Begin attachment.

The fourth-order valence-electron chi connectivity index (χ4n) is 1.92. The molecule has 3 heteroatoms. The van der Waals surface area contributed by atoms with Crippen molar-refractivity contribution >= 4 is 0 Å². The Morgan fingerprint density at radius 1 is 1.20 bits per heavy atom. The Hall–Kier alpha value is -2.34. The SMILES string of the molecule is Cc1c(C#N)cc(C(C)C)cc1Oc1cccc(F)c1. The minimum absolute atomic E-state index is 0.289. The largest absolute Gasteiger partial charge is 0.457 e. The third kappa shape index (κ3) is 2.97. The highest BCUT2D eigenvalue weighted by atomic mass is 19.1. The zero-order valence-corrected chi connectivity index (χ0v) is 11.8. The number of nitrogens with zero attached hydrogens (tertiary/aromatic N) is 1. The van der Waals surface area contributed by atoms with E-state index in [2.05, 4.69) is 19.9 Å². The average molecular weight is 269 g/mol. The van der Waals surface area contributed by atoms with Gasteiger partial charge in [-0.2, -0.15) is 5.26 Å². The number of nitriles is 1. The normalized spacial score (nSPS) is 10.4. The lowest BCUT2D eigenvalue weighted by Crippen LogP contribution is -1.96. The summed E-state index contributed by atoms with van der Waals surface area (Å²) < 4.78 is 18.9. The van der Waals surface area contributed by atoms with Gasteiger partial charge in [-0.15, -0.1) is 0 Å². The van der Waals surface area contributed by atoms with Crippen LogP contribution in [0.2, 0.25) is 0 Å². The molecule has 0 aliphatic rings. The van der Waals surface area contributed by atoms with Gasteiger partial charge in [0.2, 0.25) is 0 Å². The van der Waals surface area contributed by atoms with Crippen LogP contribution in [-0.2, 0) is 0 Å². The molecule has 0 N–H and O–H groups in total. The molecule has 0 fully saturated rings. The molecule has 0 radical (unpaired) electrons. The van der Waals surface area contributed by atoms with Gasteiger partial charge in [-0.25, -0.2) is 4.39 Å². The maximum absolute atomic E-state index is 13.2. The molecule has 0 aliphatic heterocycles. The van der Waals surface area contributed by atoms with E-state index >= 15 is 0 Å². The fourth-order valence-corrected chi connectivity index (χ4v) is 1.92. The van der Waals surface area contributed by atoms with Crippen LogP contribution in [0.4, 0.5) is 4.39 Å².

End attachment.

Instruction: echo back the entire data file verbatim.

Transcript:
The fourth-order valence-electron chi connectivity index (χ4n) is 1.92. The molecule has 3 heteroatoms. The van der Waals surface area contributed by atoms with Crippen molar-refractivity contribution >= 4 is 0 Å². The Morgan fingerprint density at radius 1 is 1.20 bits per heavy atom. The Hall–Kier alpha value is -2.34. The SMILES string of the molecule is Cc1c(C#N)cc(C(C)C)cc1Oc1cccc(F)c1. The minimum absolute atomic E-state index is 0.289. The largest absolute Gasteiger partial charge is 0.457 e. The third kappa shape index (κ3) is 2.97. The highest BCUT2D eigenvalue weighted by atomic mass is 19.1. The zero-order valence-corrected chi connectivity index (χ0v) is 11.8. The number of nitrogens with zero attached hydrogens (tertiary/aromatic N) is 1. The van der Waals surface area contributed by atoms with E-state index in [2.05, 4.69) is 19.9 Å². The average molecular weight is 269 g/mol. The van der Waals surface area contributed by atoms with Gasteiger partial charge in [-0.2, -0.15) is 5.26 Å². The number of nitriles is 1. The normalized spacial score (nSPS) is 10.4. The lowest BCUT2D eigenvalue weighted by Crippen LogP contribution is -1.96. The summed E-state index contributed by atoms with van der Waals surface area (Å²) < 4.78 is 18.9. The van der Waals surface area contributed by atoms with Gasteiger partial charge in [-0.15, -0.1) is 0 Å². The van der Waals surface area contributed by atoms with Crippen LogP contribution in [0.2, 0.25) is 0 Å². The molecule has 0 aliphatic rings. The van der Waals surface area contributed by atoms with Gasteiger partial charge in [0.2, 0.25) is 0 Å². The van der Waals surface area contributed by atoms with Crippen LogP contribution in [-0.2, 0) is 0 Å². The molecule has 0 N–H and O–H groups in total. The molecule has 0 fully saturated rings. The molecule has 0 radical (unpaired) electrons. The van der Waals surface area contributed by atoms with Gasteiger partial charge in [-0.25, -0.2) is 4.39 Å². The maximum absolute atomic E-state index is 13.2. The molecule has 0 aliphatic heterocycles. The van der Waals surface area contributed by atoms with E-state index >= 15 is 0 Å². The fourth-order valence-corrected chi connectivity index (χ4v) is 1.92. The van der Waals surface area contributed by atoms with Crippen LogP contribution in [0.4, 0.5) is 4.39 Å².